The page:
Ravana in The Ramayana

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The Ramayana is one of the two famous epics of ancient India.  The great poem is in Sanskrit and was composed by Rishi Valmiki.

Ravana means causing others to cry and weep.  He was a famous king of demons or Rakshasa and the ruler of Lanka.  Son of Visravas and younger brother of Kubera, the god of wealth, Ravana  possessed  ten heads and twenty arms but only two legs. His ten heads and twenty  hands signified his great strength, might and intellectual power.

He was so powerful that he could stop the son and the moon in their courses.  He could churn and measure the oceans and break the mountain tops.  He was so arrogant and audacious  that he tore off the top of  Mount Kailash, the house and residence of Lord Shiva.

Ravana was a Brahmin by caste and grandson of Rishi Pulasya.  He was horrifying in appearance with mountain-like body and thunder-like laughter and looked like the god of doom and death.

He acquired his matchless strength through great tapas but knowledgeable and learned person, well-versed in  Vedas, arts, black magic, politics and other great skills.

Ravana snatched Lanka and the aerial chariot, Pushpaka from his brother Kubera.  He reigned supreme and even the Indra, the god of gods was afraid of him.  But, Bali could keep him captive for sometime in spite of his might.  Because of a boon from Brahma, Ravana remained invincible and invulnerable to gods and other divine beings.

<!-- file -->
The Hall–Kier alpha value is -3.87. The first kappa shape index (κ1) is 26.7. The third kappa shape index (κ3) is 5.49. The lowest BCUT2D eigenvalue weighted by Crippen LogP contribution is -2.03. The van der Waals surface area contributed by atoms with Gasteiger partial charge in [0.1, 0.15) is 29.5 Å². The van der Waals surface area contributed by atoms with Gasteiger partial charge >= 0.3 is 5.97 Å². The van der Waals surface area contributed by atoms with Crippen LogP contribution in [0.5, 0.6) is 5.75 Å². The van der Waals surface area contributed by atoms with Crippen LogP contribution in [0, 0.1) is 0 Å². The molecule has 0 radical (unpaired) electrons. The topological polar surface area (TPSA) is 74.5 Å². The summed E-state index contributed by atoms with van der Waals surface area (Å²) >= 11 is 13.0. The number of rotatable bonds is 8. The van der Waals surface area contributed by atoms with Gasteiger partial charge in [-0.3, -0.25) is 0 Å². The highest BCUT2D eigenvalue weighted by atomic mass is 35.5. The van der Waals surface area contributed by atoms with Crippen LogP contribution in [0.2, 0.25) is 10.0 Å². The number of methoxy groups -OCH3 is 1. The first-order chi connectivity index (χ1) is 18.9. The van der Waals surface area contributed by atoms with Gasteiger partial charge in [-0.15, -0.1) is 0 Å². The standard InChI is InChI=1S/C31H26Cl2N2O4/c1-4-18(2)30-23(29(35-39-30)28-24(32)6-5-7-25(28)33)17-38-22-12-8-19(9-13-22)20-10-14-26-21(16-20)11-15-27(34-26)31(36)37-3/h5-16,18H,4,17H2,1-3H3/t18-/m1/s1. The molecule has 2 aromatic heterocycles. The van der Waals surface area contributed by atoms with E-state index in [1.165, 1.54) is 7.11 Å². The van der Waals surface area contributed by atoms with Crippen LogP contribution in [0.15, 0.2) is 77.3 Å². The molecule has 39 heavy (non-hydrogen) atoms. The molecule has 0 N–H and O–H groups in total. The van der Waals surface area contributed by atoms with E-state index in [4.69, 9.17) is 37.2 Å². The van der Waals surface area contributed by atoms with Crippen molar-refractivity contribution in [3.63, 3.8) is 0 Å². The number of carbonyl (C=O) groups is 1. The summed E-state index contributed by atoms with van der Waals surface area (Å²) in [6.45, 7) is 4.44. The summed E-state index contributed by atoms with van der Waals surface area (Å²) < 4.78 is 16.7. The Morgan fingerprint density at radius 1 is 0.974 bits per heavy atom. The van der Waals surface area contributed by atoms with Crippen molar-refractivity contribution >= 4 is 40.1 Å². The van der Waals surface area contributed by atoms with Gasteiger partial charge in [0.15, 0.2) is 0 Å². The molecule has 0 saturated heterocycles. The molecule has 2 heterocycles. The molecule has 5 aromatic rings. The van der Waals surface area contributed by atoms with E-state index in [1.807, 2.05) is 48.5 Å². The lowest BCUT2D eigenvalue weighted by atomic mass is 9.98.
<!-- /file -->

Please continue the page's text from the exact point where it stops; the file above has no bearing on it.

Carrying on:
Vishnu incarnated himself as Rama mainly for the destruction of the wicked Ravana.  Ravana’s crimes reached their climax when he abducted Sita, the wife of Rama when she was all alone in Dandkaranya forest.  The wicked Ravana appeared in disguise with a begging bowl as a mendicant and abducted the most virtuous Sita.

Finally, Rama dispatched to Ravana to the abode of Yama and re-united with celestial Sita.  Rama and Sita returned by aerial chariot, Pushpaka to Ayodhya along with Lakshmana and many other friends.  He was crowned king and ruled for a long time, justly, protecting all beings as though they were his children. 


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